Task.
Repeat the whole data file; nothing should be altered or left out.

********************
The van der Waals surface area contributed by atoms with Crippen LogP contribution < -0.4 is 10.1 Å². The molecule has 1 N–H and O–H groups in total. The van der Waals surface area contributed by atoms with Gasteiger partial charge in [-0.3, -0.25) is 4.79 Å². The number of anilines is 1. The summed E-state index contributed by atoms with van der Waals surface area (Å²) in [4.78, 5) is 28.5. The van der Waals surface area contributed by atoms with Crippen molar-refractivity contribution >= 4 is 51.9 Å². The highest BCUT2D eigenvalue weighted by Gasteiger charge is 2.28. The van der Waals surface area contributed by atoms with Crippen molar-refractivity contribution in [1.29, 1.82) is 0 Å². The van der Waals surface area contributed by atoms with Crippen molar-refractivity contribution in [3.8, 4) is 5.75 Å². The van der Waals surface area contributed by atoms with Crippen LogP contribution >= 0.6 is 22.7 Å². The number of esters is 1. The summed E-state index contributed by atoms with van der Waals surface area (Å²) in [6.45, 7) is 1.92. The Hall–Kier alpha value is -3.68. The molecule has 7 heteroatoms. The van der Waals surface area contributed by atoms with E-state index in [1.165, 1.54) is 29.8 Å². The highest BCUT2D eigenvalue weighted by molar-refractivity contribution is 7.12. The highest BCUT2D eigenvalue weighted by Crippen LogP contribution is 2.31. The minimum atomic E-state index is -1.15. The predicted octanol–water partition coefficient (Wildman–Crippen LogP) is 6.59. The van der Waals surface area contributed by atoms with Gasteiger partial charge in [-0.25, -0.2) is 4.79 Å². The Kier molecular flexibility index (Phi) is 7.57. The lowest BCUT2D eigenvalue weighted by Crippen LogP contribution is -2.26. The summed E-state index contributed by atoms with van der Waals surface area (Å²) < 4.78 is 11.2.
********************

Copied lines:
The van der Waals surface area contributed by atoms with Crippen LogP contribution < -0.4 is 10.1 Å². The molecule has 1 N–H and O–H groups in total. The van der Waals surface area contributed by atoms with Gasteiger partial charge in [-0.3, -0.25) is 4.79 Å². The number of anilines is 1. The summed E-state index contributed by atoms with van der Waals surface area (Å²) in [4.78, 5) is 28.5. The van der Waals surface area contributed by atoms with Crippen molar-refractivity contribution >= 4 is 51.9 Å². The highest BCUT2D eigenvalue weighted by Gasteiger charge is 2.28. The van der Waals surface area contributed by atoms with Crippen molar-refractivity contribution in [1.29, 1.82) is 0 Å². The van der Waals surface area contributed by atoms with Crippen molar-refractivity contribution in [3.8, 4) is 5.75 Å². The van der Waals surface area contributed by atoms with Crippen LogP contribution >= 0.6 is 22.7 Å². The number of esters is 1. The summed E-state index contributed by atoms with van der Waals surface area (Å²) in [6.45, 7) is 1.92. The Hall–Kier alpha value is -3.68. The molecule has 7 heteroatoms. The van der Waals surface area contributed by atoms with E-state index in [1.165, 1.54) is 29.8 Å². The highest BCUT2D eigenvalue weighted by molar-refractivity contribution is 7.12. The highest BCUT2D eigenvalue weighted by Crippen LogP contribution is 2.31. The minimum atomic E-state index is -1.15. The predicted octanol–water partition coefficient (Wildman–Crippen LogP) is 6.59. The van der Waals surface area contributed by atoms with Gasteiger partial charge in [-0.25, -0.2) is 4.79 Å². The Kier molecular flexibility index (Phi) is 7.57. The lowest BCUT2D eigenvalue weighted by Crippen LogP contribution is -2.26. The summed E-state index contributed by atoms with van der Waals surface area (Å²) < 4.78 is 11.2.